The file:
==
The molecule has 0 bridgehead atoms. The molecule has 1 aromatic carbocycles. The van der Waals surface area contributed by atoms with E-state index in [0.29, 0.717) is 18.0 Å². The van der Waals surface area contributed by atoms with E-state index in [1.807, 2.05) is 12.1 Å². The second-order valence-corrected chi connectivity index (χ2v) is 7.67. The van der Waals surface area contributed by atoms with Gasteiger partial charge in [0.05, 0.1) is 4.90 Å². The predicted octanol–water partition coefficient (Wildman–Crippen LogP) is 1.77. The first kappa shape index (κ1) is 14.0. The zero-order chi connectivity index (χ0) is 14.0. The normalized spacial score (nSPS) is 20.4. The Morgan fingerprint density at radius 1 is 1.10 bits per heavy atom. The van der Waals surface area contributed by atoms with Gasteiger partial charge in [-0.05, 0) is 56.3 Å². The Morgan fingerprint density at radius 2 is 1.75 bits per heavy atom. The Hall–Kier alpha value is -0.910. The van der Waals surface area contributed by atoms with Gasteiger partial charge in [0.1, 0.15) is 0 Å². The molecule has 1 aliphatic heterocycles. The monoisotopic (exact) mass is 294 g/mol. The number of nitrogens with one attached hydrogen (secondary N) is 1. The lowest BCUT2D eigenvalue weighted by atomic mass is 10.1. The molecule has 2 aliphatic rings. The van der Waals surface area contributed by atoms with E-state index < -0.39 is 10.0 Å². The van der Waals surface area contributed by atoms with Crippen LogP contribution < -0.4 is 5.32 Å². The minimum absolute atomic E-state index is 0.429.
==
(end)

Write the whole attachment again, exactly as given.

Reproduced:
The molecule has 0 bridgehead atoms. The molecule has 1 aromatic carbocycles. The van der Waals surface area contributed by atoms with E-state index in [0.29, 0.717) is 18.0 Å². The van der Waals surface area contributed by atoms with E-state index in [1.807, 2.05) is 12.1 Å². The second-order valence-corrected chi connectivity index (χ2v) is 7.67. The van der Waals surface area contributed by atoms with Gasteiger partial charge in [0.05, 0.1) is 4.90 Å². The predicted octanol–water partition coefficient (Wildman–Crippen LogP) is 1.77. The first kappa shape index (κ1) is 14.0. The zero-order chi connectivity index (χ0) is 14.0. The normalized spacial score (nSPS) is 20.4. The Morgan fingerprint density at radius 1 is 1.10 bits per heavy atom. The van der Waals surface area contributed by atoms with Gasteiger partial charge in [-0.05, 0) is 56.3 Å². The Morgan fingerprint density at radius 2 is 1.75 bits per heavy atom. The Hall–Kier alpha value is -0.910. The van der Waals surface area contributed by atoms with Gasteiger partial charge in [0.1, 0.15) is 0 Å². The molecule has 1 aliphatic heterocycles. The monoisotopic (exact) mass is 294 g/mol. The number of nitrogens with one attached hydrogen (secondary N) is 1. The lowest BCUT2D eigenvalue weighted by atomic mass is 10.1. The molecule has 2 aliphatic rings. The van der Waals surface area contributed by atoms with E-state index < -0.39 is 10.0 Å². The van der Waals surface area contributed by atoms with Crippen LogP contribution < -0.4 is 5.32 Å². The minimum absolute atomic E-state index is 0.429.